Cambodian farmers seek remedy from Thai company in transnational class-action lawsuit

Anna Triponel

August 3, 2020

The Bangkok South Civil Court in Thailand has agreed to grant class-action status to a lawsuit filed by a group of over 700 families in the community of Oddar Meanchey province in Cambodia, with the support of human rights advocacy organisations Inclusive Development International (IDI), Equitable Cambodia and LICADHO (Cambodian League for the Promotion and Defense of Human Rights). In the case of Smit Tit, Hoy Mai & Others vs. Mitr Phol Co. Ltd, Cambodian families are suing Thailand-based sugar producer Mitr Phol in Thailand alleging forced displacement and other violations of their human rights linked to the company’s operations in Cambodia.

Reuters reports that this case is “the first class-action lawsuit filed in a Thai court by plaintiffs from another country against a Thai company operating outside Thailand.” Human rights advocates have indicated that this is a landmark ruling, as it is also the first transboundary class-action lawsuit in Southeast Asia against a corporation for human rights abuses in another country. Per Amnesty International, “[t]his case is significant from a regional business and human rights perspective as it could set an important precedent by enabling cross-border accountability for human rights abuses involving corporate actors in Southeast Asia.”

Below are some additional details about the case:

  • In April 2018, 712 families representing around 3,000 people across five villages in Oddar Meanchey filed a lawsuit in a Thai civil court seeking remedy for human rights abuses committed by Mitr Phol between 2008 and 2009. Per a summary of the case by IDI, the lawsuit alleged that the company had forcibly seized farmland belonging to villagers and had razed homes, crops and community-managed forests on the basis of land concessions awarded to Mitr Phol by the Cambodian government, leaving some families homeless and without the means to support themselves. Although the land concessions were canceled by the Cambodian government in 2015, few families reported that they received their land back, and many of the complainants alleged they had received no restitution or compensation for the loss of their land and livelihoods.
  • Amnesty International, which submitted an amicus brief to the Bangkok South Civil Court arguing for the communities’ right to file the lawsuit under both Thai and international human rights law, reported that the communities’ initial request for class-action status had been denied by a lower court in Thailand on grounds “including the villagers’ lack of Thai language skills, their capacity to comprehend court orders effectively, and the alleged practical difficulty of posting notices to the rural addresses of the concerned villagers in Cambodia.” Per IDI, the court’s decision to allow the case to continue as a class-action suit “ensur[es] access to justice and prevent[s] the laborious and costly process of bringing hundreds of individual lawsuits,” especially given the relative weakness of the Cambodian judicial system to hold human rights abusers to account.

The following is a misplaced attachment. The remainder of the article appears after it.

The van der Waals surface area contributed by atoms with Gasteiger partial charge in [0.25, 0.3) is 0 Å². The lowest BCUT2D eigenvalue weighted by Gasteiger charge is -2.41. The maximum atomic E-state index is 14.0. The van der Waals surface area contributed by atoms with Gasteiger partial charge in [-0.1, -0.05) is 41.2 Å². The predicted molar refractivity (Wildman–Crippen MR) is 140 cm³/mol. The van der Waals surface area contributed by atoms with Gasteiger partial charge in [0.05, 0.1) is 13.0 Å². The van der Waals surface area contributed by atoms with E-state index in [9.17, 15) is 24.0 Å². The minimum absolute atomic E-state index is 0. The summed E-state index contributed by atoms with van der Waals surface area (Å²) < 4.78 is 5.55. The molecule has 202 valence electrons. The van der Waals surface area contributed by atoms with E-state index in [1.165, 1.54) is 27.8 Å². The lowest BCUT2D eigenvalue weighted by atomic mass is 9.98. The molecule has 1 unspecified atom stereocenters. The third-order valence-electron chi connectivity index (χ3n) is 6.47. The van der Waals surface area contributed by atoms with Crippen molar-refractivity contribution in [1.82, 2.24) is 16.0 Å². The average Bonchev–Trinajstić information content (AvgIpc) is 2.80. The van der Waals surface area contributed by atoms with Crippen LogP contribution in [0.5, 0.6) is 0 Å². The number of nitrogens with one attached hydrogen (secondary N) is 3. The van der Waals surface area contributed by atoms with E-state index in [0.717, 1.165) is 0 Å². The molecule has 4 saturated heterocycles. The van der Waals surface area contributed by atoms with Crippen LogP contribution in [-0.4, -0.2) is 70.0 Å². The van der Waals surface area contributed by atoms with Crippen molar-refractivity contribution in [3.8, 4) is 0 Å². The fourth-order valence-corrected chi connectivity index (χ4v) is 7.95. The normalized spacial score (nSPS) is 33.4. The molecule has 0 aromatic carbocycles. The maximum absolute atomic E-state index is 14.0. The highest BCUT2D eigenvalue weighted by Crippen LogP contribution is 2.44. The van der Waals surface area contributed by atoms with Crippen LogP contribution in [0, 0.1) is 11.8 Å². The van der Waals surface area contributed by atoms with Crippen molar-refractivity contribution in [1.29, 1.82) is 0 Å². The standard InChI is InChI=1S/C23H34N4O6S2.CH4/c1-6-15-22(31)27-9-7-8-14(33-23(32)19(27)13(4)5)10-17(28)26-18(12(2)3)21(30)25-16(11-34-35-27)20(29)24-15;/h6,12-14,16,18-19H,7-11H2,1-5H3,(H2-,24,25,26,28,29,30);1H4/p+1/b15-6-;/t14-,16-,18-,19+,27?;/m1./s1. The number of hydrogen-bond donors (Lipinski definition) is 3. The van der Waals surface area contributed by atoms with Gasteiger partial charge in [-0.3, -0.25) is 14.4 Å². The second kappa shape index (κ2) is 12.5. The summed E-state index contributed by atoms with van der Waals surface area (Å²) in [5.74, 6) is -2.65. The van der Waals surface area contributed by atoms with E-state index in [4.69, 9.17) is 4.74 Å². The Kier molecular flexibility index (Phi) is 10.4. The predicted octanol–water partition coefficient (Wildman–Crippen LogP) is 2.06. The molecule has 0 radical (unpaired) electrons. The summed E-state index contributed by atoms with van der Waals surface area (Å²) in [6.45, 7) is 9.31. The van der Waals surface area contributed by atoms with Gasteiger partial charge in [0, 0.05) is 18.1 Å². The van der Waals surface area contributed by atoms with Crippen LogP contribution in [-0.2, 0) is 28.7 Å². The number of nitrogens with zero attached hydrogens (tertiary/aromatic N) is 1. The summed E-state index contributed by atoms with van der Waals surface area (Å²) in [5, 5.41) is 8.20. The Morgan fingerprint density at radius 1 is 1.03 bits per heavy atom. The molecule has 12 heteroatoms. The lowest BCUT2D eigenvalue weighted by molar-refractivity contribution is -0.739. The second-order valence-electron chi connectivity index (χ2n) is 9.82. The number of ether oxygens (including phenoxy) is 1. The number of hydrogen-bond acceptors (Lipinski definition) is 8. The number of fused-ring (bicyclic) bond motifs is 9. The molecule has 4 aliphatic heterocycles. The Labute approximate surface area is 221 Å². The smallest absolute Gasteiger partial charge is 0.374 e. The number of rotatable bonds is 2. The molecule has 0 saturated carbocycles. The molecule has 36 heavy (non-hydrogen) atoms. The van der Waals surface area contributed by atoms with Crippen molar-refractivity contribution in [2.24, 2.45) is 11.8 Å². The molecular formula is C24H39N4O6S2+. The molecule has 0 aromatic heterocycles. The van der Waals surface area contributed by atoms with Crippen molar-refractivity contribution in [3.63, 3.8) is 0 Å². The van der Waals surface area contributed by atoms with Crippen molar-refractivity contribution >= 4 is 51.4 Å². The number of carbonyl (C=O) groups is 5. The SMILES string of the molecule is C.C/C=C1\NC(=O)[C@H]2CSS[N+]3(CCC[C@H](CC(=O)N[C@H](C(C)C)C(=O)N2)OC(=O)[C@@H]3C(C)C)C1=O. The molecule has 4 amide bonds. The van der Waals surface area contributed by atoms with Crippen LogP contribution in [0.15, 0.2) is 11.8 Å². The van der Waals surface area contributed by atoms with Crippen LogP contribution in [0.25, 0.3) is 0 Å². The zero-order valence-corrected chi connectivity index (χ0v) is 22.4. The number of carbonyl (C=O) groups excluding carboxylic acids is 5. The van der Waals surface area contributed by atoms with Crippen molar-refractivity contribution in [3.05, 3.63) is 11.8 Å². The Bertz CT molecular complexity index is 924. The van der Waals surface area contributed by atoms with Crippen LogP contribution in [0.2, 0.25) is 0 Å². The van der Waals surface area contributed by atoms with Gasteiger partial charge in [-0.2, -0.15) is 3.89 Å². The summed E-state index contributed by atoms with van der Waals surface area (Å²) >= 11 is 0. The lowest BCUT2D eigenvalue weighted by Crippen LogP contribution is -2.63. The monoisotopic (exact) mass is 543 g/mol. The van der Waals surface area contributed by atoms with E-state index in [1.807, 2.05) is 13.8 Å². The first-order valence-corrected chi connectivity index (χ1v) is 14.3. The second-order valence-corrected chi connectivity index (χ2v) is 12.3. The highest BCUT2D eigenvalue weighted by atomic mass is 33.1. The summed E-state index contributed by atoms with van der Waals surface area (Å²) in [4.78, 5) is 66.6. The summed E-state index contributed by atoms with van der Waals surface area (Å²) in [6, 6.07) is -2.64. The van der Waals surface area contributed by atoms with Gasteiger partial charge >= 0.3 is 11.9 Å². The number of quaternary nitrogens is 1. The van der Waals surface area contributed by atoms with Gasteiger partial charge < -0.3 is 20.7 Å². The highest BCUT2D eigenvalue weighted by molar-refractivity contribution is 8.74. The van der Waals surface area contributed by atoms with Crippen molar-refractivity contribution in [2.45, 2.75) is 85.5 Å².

• According to IDI’s summary of the case, the lawsuit was filed after community members failed to access remedy through multiple avenues over nearly a decade, including:
  • Reports to local and national government officials between 2007-2009;
  • Direct engagement with the company’s leadership in 2010;
  • Grievances submitted to the certification scheme Better Sugarcane Initiative (now Bonsucro) in 2011, of which Mitr Phol was a member, followed by a separate complaint to the UK OECD National Contact Point alleging that Bonsucro had failed to hold Mitr Phol accountable for human rights violations (the case has been accepted by the UK NCP and is undergoing review);
  • A complaint to the National Human Rights Commission of Thailand in 2013. The Commission found that Mitr Phol was responsible for human rights violations and should provide remedy to the victims despite having relinquished its claim to the land concessions in Oddar Meanchey and exiting operations there.

According to IDI, the outcome of the lawsuit is “also a key test of corporate accountability”: “Mitr Phol is the biggest sugar supplier in the region and has counted some of the world’s largest consumer brands, including Nestlé, Coca-Cola, Pepsi, Mars Wrigley and Corbion, as past and current customers. While Coca-Cola took initial steps to investigate the allegations against Mitr Phol, it failed to use its leverage to compel the company to provide redress to the victims in Cambodia. Instead, in 2018, Coca-Cola informed Inclusive Development International that it no longer sourced sugar from Mitr Phol. It has never reported the termination of the supply relationship publicly.”

“Companies investing overseas should be on notice: if they abused human rights or polluted the environment, there will be nowhere to hide.”                      

        Surya Deva, UN Working Group on Business and Human Rights, Bangkok court admits Cambodia farmers’ lawsuit against Thai sugar firm (Thomson Reuters Foundation, 31 July 2020)

You may also be interested in

This week’s latest resources, articles and summaries.